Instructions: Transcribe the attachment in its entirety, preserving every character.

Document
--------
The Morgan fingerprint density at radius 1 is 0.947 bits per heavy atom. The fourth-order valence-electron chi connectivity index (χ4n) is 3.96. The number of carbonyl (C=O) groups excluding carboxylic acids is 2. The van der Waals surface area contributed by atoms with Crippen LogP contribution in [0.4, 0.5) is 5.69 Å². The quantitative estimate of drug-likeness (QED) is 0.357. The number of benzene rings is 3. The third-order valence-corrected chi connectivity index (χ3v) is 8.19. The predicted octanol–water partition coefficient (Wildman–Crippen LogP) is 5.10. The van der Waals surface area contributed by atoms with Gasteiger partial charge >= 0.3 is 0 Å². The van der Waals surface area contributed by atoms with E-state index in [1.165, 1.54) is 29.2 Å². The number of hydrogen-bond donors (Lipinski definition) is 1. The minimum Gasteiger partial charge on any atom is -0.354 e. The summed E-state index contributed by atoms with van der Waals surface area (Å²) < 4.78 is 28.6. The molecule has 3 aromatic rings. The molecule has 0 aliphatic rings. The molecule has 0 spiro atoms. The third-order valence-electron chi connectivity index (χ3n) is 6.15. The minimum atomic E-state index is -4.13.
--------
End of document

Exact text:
The Morgan fingerprint density at radius 1 is 0.947 bits per heavy atom. The fourth-order valence-electron chi connectivity index (χ4n) is 3.96. The number of carbonyl (C=O) groups excluding carboxylic acids is 2. The van der Waals surface area contributed by atoms with Crippen LogP contribution in [0.4, 0.5) is 5.69 Å². The quantitative estimate of drug-likeness (QED) is 0.357. The number of benzene rings is 3. The third-order valence-corrected chi connectivity index (χ3v) is 8.19. The predicted octanol–water partition coefficient (Wildman–Crippen LogP) is 5.10. The van der Waals surface area contributed by atoms with Gasteiger partial charge >= 0.3 is 0 Å². The van der Waals surface area contributed by atoms with E-state index in [1.165, 1.54) is 29.2 Å². The number of hydrogen-bond donors (Lipinski definition) is 1. The minimum Gasteiger partial charge on any atom is -0.354 e. The summed E-state index contributed by atoms with van der Waals surface area (Å²) < 4.78 is 28.6. The molecule has 3 aromatic rings. The molecule has 0 aliphatic rings. The molecule has 0 spiro atoms. The third-order valence-electron chi connectivity index (χ3n) is 6.15. The minimum atomic E-state index is -4.13.